02 SES 11, Literacy Practices and Practical Education
The ability to reasonably deal with financial matters – in the public debate also known as “Financial Literacy” or “Financial Competence” – is currently strongly considered because in modern economies finance-related tasks and challenges are becoming more and more essential not just for professionals in the sector of investment and banking but for every person who is responsible for managing his or her financial affairs in everyday life. Additionally, in a time where the financial system increasingly influences the non-economic sphere the understanding of financial issues is to be regarded as a key component of political education in a democracy. This rising importance of financial matters is attributable to several demographic, social, political and economic trends which are currently challenging most of the European (as well as other industrialized) countries, and which, among others, include structural changes in the financial services and in the labour market, decline of the welfare state and demographic change (e.g. Reifner, 2006). However, since these developments impose challenges on financial education that certainly cannot be tackled only by family socialization and everyday experience, the promotion of financial literacy should become a core concern for every educational system with respectively organized learning and education processes.
One important starting point to encourage the development of financial literacy is the inclusion of respective learning contents and goals into existing curricula. Even though the regulatory power of curricula should not be overestimated, they do mirror what is officially represented as adequate conceptualisation of financial literacy and also constitute a central reference point for the design of instruction. Based on these considerations, the research activities reported here aim to explore two main research questions:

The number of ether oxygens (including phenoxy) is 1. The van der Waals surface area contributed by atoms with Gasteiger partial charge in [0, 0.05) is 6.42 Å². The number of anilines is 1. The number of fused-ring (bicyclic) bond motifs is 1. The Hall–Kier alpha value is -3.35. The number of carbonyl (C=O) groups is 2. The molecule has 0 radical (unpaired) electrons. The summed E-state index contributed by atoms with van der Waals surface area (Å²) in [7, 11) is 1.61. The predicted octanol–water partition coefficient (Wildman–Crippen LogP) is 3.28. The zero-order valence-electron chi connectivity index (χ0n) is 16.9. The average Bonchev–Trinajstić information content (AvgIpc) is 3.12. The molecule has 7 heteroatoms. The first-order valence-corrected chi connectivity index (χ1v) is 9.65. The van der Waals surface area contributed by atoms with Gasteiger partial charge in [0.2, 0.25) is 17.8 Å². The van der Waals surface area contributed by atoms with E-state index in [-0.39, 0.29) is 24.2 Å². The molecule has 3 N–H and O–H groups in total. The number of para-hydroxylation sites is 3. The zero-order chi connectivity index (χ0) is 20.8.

(1) To what degree are topics related to financial issues represented in existing secondary level vocational education and training (VET) curricula?
(2) Do the curricular representations differ according to the aspiration level of VET programs and between VET schools?
We decided to focus on VET curricula mainly because of the high reputation and importance that VET assumes in the Swiss educational system (in Switzerland, 75% of young adults enter vocational education and training after completing their compulsory education) but especially for reasons that are concerned with the particular developmental demands of this target group: Apprentices in VET earn their own money and are immediately in the need to acquire and practice financial literacy skills. In contrast, recent surveys (e.g. Intrum Justitia, 2012) show that especially this group of young adults seems to be prone to unfavourable financial behaviour such as excessive consumption and over-indebtedness.
Davies, P. (2012). Financial Literacy in the context of democracy. Paper presented at the ECER Conference, Cadiz, 22nd-25th September. Intrum Justitia (2012). RADAR 2012. Jugendverschuldung in der Schweiz. Downloaded from http://www.intrum.com/ch/presse-publikationen/radar/ Krippendorff, K. (2012). Content analysis (3rd ed). Newsbury Park, CA: Sage. PISA (2012). PISA 2012 Financial Literacy Assessment Framework. Downloaded from http://www.oecd.org/pisa/pisaproducts/46962580.pdf Reifner, U. (2006). Financial Literacy in Europe. Baden-Baden: Nomos Verlagsgesellschaft.
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